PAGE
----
Do reef aquariums require a controller?

Jeremy GosnellBy Jeremy Gosnell 4 years ago
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maxresdefaultWhile watching an interview with Fishbit creator Nathan Levine, I noticed a surprising statistic. One out of every ten people who enter the marine aquarium hobby stay in it past 18 months. Is it really surprising? The hobby is expensive, time consuming and often equipment is difficult to implement when you’re new. It also can be disastrous to a home, in the event of a large water leak. I’ve known aquarists who enjoyed the hobby and maintained moderate success, but once their floors or ceilings were ruined by saltwater, they decided to throw on the towel, quite literally. Nathan Levine brings up an important point about controllers, in that they can take some of the guess-work out of hobby success, but are often so difficult to use they alienate many aquarists.  Would we use a mobile phone if it was overly complicated, taking hours to set up and months to learn how to place a phone call? How about an office printer, car radio – the list goes on and on. Technology works best when it’s simple, quick and within a short period of time it’s working for us, making our lives easier. Aquarium controllers today are all about control and providing real-time data, but how they provide that control has remained a problem. To this effect the market for aquarium controllers has never really developed. It’s safe to say if something easily implemented, conservatively priced and fool proof could aid marine aquarists in having a healthy tank, we all would be doing it. Controllers provide some protection against failure, but it’s wrapped in a high cost, and often high user difficulty. Does a marine aquarium require a controller?SHR_0004The short answer is no – no more than any home, vehicle or building requires an internet connection or cable TV. Marine aquariums have existed for years without controllers, so there is no reason to say they require them for success. However, as we have learned, once technology reduces the burden and increases success in any field, it often becomes a part of life that would be tough to do away with. Imagine a day without an internet connection, or phone, or tablet or any device that is with us today nearly 24/7. I don’t need my Apple Watch to tell me when to stand up from my desk at the office, or track my evening walk, but it sure is nifty to have. I don’t need access to a nearly limitless library of TV shows, movies and music; but when my 3 year old daughter is screaming that she wants to watch Doc McStuffins – it comes in awfully handy. Controllers have a similar place on our aquariums. Once you have one, eventually you wonder how you managed without. The difference between a controller and other forms of technology, you have to be dedicated to take the time and spend the money to implement them. An Apple TV costs 200 bucks and is up and running within a few minutes. For a full bodied controller, you’re going to shell out nearly 1,000 bucks and you might have it partially unboxed in a few minutes. There are multiple power bars that communicate with the controller, the main unit which displays temperature, ph and other information, a host of modules that control everything from lighting to ORP and cables and connections required for each. Just mounting a controller and all the modules is a challenge, and then getting communication between a PC and controller takes time, and may require direct access to a router network port. For many, when they open a new controller suddenly they are overwhelmed, a feeling as though they’ve stepped outside of their technology comfort level. I’ve known a few aquarists who put the controller back in the box and returned it, without plugging in a single cable. Seeing modules, power bars, control units and countless cables spread around makes some aquarists suddenly feel like having such a detailed level of control isn’t really needed. Even once the unit is up and running there are mandatory firmware updates, and depending on what unit you opt for, some of these can be painstaking to install. Is the time, money, control equation worth it?fishbit-app-screenshotI’m a nerd, and even studied computer science in college and interned several years for a software design firm. Computers and technology come easily and quickly for me. Like Nathan Levine, it took me about 2 hours to set-up a complete controller and have all the functions up and running. This doesn’t take into account the time needed for measuring, drilling, driving screws and all the other necessities to get the system properly mounted on the wall, away from any risk of getting splashed. For someone like me, who will eventually figure out all the controllers’ functions and also be able to work through firmware updates, yes a controller is worth it. For folks who struggle to use an iPhone, laptop computer and many other tech devices, it’s unlikely they will have the patience or resources to fully exploit an aquarium controller. For some aquarists their controller has become a 1,000 dollar ph monitor, simply because they can’t figure out the rest of the functions. If you’re squeamish about communications technology then you’ll likely be very squeamish about an aquarium controller. Sadly, having someone install a controller for you is a less than perfect option. Probes will need calibrated, firmware installed and constant changes will need made as aquarium equipment is upgraded and changed. Like many other tech toys, you need to understand how controllers work to successfully use one and you may as well start learning during initial set-up. Are there other options?BN-JB142_0624st_H_20150623112704Can you have constant reporting on your aquarium’s conditions, along with automated control, without a full bodied aquarium controller? It’s important that aquarists think about what controller actually means. Anything that looks at temperature, ph, ORP or any element of our aquariums and automatically takes action to keep it in a certain range, is a controller. Heaters have controllers, ph controllers are common as well as ORP controllers. Most are easily set-up as they only control one aspect of our aquariums and aren’t a single system offering a wide range of features. Also, most standalone ph and ORP controllers don’t offer internet access to make changes from far away. You can control an aquarium automatically without a controller, and many aquarists do it. There is a stark difference between this level of control and what a full control system provides. Controllers really are the only equipment that can save your tank from a preventable equipment failure or sudden change, because they put you in control of systems that can reverse the effects of ph swings, heaters sticking, any of those sorts of disasters. Screen-Shot-2012-12-08-at-3.02.40-PMThough today with the rise of Nest thermostats and cameras, along with a bevy of other “smart home” devices, a resourceful aquarist can make use of easy tech to serve our aquariums. How about a simple Pinpoint ph monitor watched by a Nest cam? Or a smart thermostat that tells you the temperature in your house, and verifies that the air conditioning is running? Often these devices are easier to set-up than aquarium controllers, and while they don’t serve the same purpose, they certainly offer some level of far-away monitoring. Combine this with equipment like Ecotech’s Vortech and Radion, or the upcoming return pump, of the AI Hydra, that offers control online via simple to use software and suddenly aquarium equipment is evolving on its own to be controlled from far-away. Using this type of equipment greatly reduces the need for a full aquarium controller. The final verdicts:maxresdefault (1)Controllers need to evolve like so much technology has and become easy to use. Ecotech’s ecosmart live is a great example. The reef link is easily set-up, remains pretty stable connection wise, and works flawlessly to connect aquarium equipment to a mobile device or computer. Firmware updates are automatic and simply download and install themselves. While it won’t be a breeze for the less than tech savvy, they should be able to figure it out, especially with the aid of customer support. The hobby needs that kind of product that controls everything. Neptune Systems is constantly evolving their product to be more user friendly, and Fishbit’s development team is addressing many of these concerns. While the Mindstream looks to be a revolutionary monitor, it isn’t going to offer any control. If I was in the market for a controller right now I would hold on and wait to see what Fishbit can do, before making the investment. The thought that an easy to use aquarium controller might be just around the corner is exciting, to say the least.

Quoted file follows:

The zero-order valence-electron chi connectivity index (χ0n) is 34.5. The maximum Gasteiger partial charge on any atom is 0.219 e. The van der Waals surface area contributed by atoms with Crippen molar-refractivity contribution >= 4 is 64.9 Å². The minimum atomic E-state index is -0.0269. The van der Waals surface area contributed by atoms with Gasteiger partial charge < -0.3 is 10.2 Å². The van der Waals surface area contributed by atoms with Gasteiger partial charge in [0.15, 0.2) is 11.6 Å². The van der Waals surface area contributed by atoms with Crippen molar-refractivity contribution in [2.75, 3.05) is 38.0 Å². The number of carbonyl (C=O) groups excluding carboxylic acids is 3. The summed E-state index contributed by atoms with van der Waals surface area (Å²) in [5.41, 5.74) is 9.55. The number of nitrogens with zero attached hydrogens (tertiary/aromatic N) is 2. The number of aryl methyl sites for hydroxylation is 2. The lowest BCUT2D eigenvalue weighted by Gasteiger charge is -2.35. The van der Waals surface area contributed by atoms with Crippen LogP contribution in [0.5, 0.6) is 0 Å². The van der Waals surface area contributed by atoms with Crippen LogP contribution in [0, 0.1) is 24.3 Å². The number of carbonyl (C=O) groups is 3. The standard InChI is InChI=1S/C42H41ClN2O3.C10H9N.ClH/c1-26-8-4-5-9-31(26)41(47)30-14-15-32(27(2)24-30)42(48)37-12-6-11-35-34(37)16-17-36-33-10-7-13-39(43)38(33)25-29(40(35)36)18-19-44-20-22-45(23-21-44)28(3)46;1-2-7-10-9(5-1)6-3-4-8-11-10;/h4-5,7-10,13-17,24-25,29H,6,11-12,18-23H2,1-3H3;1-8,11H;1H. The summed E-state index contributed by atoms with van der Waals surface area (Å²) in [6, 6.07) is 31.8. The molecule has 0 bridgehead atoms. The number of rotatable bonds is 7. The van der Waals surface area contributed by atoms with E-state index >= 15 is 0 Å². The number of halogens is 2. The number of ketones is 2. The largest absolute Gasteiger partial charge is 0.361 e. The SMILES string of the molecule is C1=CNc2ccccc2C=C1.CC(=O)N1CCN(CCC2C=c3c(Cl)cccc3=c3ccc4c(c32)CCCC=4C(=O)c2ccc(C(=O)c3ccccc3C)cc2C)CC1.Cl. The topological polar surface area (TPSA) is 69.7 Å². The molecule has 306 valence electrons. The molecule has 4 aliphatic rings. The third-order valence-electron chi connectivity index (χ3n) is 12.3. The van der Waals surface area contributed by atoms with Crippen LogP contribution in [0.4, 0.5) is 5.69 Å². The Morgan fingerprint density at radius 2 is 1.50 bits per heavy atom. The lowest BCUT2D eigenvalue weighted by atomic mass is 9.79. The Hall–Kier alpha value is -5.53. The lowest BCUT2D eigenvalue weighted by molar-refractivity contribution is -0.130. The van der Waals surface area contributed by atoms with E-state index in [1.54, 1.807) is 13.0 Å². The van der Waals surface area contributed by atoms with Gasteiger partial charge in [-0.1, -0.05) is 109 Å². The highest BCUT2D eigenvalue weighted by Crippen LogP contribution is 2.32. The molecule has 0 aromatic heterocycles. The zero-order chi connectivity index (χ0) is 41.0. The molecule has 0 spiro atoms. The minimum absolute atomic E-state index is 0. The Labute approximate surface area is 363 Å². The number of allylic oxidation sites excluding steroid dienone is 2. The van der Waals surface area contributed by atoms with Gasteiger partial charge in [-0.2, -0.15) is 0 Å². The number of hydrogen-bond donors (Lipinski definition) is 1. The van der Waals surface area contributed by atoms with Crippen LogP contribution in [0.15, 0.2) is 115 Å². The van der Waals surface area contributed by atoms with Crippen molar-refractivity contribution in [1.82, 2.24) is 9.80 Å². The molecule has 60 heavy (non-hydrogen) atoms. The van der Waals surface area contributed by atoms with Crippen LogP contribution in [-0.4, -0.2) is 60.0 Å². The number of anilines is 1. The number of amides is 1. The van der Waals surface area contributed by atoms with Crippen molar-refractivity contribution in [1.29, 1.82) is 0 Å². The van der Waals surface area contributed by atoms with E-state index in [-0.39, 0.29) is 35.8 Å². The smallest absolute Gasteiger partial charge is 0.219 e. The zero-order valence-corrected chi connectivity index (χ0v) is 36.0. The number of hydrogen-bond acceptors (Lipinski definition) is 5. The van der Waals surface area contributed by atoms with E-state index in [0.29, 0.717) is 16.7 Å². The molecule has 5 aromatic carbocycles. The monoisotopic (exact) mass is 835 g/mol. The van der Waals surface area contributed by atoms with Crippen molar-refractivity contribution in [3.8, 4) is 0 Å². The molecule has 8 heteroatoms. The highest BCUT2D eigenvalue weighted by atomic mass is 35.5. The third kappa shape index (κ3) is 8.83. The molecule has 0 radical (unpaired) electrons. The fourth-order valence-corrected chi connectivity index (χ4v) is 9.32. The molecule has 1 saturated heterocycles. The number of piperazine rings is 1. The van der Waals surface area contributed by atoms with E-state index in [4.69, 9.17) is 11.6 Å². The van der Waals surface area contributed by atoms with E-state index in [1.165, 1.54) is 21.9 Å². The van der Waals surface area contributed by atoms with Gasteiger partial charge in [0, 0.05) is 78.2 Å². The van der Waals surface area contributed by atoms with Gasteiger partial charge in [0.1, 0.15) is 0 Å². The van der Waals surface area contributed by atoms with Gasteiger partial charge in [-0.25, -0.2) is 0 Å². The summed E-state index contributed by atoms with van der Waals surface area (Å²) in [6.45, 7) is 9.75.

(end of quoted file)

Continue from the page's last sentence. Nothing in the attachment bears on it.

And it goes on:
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Jeremy Gosnell
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 Jeremy Gosnell

  (127 articles)

Jeremy Gosnell has been an aquarist for nearly all of his life. While studying sociology in college, he began writing for Freshwater and Marine Aquarium Magazine, moving over to Fish Channel and Aquarium Fish International in 2005. In 2008 he began composing feature articles for Tropical Fish Hobbyist Magazine, and today serves as TFH's monthly saltwater Q&A writer, and is a member of the peer review content editorial board. After becoming a PADI certified dive master and specialty instructor, Jeremy trained with the Beautiful Oceans Academy as a science diver, specializing in coral reef biology, ecosystems and food chain hierarchies. He worked with Beautiful Oceans to promote scientific diving and underwater GPS coral reef mapping and bio-diversity studies for both scientific study and recreational dive charters. He holds various scuba related certifications including PADI master scuba diver, dive master, specialty instructor, DAN dive emergency specialist, marine wildlife injury specialist and several TECH REC technical certifications, including deep water diving, re-breather diving and cave diving. In his spare time Jeremy is a science fiction writer, and his debut novel Neptune's Garden was released in 2010. His second novel is being released later in 2015. Both books are oceanic in nature, exploring the existence of the mythical kingdom of Atlantis, from a scientific viewpoint.